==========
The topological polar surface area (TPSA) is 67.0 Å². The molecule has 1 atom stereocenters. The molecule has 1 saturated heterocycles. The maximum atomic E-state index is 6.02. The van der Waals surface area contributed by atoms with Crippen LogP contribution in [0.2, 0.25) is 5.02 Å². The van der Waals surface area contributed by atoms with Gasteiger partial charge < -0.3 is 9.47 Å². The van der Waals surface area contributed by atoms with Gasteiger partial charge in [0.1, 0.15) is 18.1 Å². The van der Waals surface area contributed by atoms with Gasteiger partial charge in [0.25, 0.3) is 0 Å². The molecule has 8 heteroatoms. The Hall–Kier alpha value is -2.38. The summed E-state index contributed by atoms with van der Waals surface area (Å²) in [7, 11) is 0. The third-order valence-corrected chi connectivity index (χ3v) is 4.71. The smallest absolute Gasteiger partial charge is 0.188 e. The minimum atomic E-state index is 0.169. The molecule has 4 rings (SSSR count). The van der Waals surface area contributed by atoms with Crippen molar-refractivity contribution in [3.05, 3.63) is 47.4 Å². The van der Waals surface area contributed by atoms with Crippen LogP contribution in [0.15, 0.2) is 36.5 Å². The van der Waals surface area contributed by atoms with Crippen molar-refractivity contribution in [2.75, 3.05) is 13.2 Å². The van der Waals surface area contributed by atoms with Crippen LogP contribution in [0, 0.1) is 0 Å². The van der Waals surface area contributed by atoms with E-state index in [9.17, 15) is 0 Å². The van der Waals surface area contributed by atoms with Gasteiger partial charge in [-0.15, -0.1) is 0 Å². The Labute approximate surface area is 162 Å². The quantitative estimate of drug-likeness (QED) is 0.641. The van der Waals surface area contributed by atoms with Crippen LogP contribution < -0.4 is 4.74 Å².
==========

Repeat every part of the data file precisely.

The topological polar surface area (TPSA) is 67.0 Å². The molecule has 1 atom stereocenters. The molecule has 1 saturated heterocycles. The maximum atomic E-state index is 6.02. The van der Waals surface area contributed by atoms with Crippen LogP contribution in [0.2, 0.25) is 5.02 Å². The van der Waals surface area contributed by atoms with Gasteiger partial charge < -0.3 is 9.47 Å². The van der Waals surface area contributed by atoms with Gasteiger partial charge in [0.1, 0.15) is 18.1 Å². The van der Waals surface area contributed by atoms with Gasteiger partial charge in [0.25, 0.3) is 0 Å². The molecule has 8 heteroatoms. The Hall–Kier alpha value is -2.38. The summed E-state index contributed by atoms with van der Waals surface area (Å²) in [7, 11) is 0. The third-order valence-corrected chi connectivity index (χ3v) is 4.71. The smallest absolute Gasteiger partial charge is 0.188 e. The minimum atomic E-state index is 0.169. The molecule has 4 rings (SSSR count). The van der Waals surface area contributed by atoms with Crippen molar-refractivity contribution in [3.05, 3.63) is 47.4 Å². The van der Waals surface area contributed by atoms with Crippen LogP contribution in [0.15, 0.2) is 36.5 Å². The van der Waals surface area contributed by atoms with Crippen molar-refractivity contribution in [2.75, 3.05) is 13.2 Å². The van der Waals surface area contributed by atoms with Crippen LogP contribution in [0, 0.1) is 0 Å². The van der Waals surface area contributed by atoms with E-state index in [9.17, 15) is 0 Å². The van der Waals surface area contributed by atoms with Gasteiger partial charge in [-0.15, -0.1) is 0 Å². The Labute approximate surface area is 162 Å². The quantitative estimate of drug-likeness (QED) is 0.641. The van der Waals surface area contributed by atoms with Crippen LogP contribution < -0.4 is 4.74 Å².